In response to increased regulatory scrutiny in the US, crypto companies have begun placing a greater emphasis on hiring legal professionals. This follows recent developments regarding the SEC’s ongoing lawsuits against Binance and Coinbase.
The SEC targeted Binance for allegedly engaging in the unlawful sale of securities and failing to register under the Exchange Act, among other charges. The US securities regulator then sued Coinbase, claiming it was operating as an unregistered exchange. Agencies from individual US states also went after the company’s trading and staking services in separate legal actions. Both exchanges have denied any wrongdoing.
Ari Redbord, head of legal and government affairs at TRM Labs, noted that the heart of cases alleging unregistered securities hinges on whether certain digital assets are, in fact, securities. He expects this issue to be initially addressed by the courts and eventually by Congress.
Redbord added that crypto businesses can seek legal counsel from those versed in these complex issues, invest in compliance teams, use blockchain intelligence solutions, work with law enforcement to weed out bad actors, and build robust corporate governance structures.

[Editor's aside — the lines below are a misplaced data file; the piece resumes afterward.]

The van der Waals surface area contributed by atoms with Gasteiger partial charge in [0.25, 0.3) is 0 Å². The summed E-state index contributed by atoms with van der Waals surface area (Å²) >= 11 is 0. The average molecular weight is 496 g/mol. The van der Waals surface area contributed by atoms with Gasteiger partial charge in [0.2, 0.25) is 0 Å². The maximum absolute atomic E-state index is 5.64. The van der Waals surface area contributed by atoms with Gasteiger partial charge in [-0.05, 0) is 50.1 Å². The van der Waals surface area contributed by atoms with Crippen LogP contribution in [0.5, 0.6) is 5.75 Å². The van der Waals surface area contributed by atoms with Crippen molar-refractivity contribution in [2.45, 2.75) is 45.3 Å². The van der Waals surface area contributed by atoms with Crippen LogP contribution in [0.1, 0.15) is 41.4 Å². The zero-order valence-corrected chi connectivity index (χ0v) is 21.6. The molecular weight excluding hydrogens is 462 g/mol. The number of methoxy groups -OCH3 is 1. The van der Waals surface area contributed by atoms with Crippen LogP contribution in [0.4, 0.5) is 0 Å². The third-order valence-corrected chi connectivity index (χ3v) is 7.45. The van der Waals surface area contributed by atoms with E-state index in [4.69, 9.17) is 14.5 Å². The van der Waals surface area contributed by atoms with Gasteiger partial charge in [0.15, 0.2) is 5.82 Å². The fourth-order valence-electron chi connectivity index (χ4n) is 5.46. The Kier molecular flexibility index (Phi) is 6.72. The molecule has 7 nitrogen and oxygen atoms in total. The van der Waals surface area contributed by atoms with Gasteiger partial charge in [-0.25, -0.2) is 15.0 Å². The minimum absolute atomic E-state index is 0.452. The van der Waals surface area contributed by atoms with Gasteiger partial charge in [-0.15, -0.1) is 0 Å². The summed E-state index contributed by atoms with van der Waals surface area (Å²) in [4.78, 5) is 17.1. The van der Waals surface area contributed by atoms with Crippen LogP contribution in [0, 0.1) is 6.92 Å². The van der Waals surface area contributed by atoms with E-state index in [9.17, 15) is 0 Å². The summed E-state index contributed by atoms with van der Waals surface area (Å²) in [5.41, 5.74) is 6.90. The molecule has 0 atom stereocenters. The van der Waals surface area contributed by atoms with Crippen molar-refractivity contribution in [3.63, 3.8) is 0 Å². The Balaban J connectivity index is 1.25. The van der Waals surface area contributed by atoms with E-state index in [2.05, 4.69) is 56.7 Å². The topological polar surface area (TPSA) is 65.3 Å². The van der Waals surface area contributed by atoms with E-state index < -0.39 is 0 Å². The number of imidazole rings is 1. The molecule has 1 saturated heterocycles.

Some companies have acknowledged the need for additional vigilance after the latest allegations against Binance and Coinbase. A representative for the Bitstamp exchange mentioned that although the company has been focusing on compliance since 2011, they are taking new regulatory developments very seriously.
Marc D’Annunzio, general counsel for Bakkt, said that while some of the headlines are new, their approach remains the same. The company continues to work with regulators and legislators in determining clear, actionable guidance alongside enforcement for crypto businesses wanting to comply with laws.
Zachary Plotkin, a managing director at Madison-Davis, said that crypto companies have traditionally prioritized professionals specializing in know-your-customer (KYC), onboarding, and due diligence. However, in 2023, there has been a noticeable increase in demand for legal support in specific areas.
In addition to full-time professionals, the demand for temporary legal consultants has increased in the last six months amid regulatory uncertainty in the segment. These employees are mainly being hired on a contractual basis for periods ranging from three months to two years.
Plotkin added that the SEC’s lawsuits against Binance and Coinbase have caused larger crypto firms to pause hiring, as the space has entered a wait-and-see period.
Overall, the burgeoning legal support in the crypto industry may indicate efforts toward better compliance and positive growth in response to regulatory scrutiny, suggesting that these challenges could pave the way for improved practices and broader adoption of the technology eventually.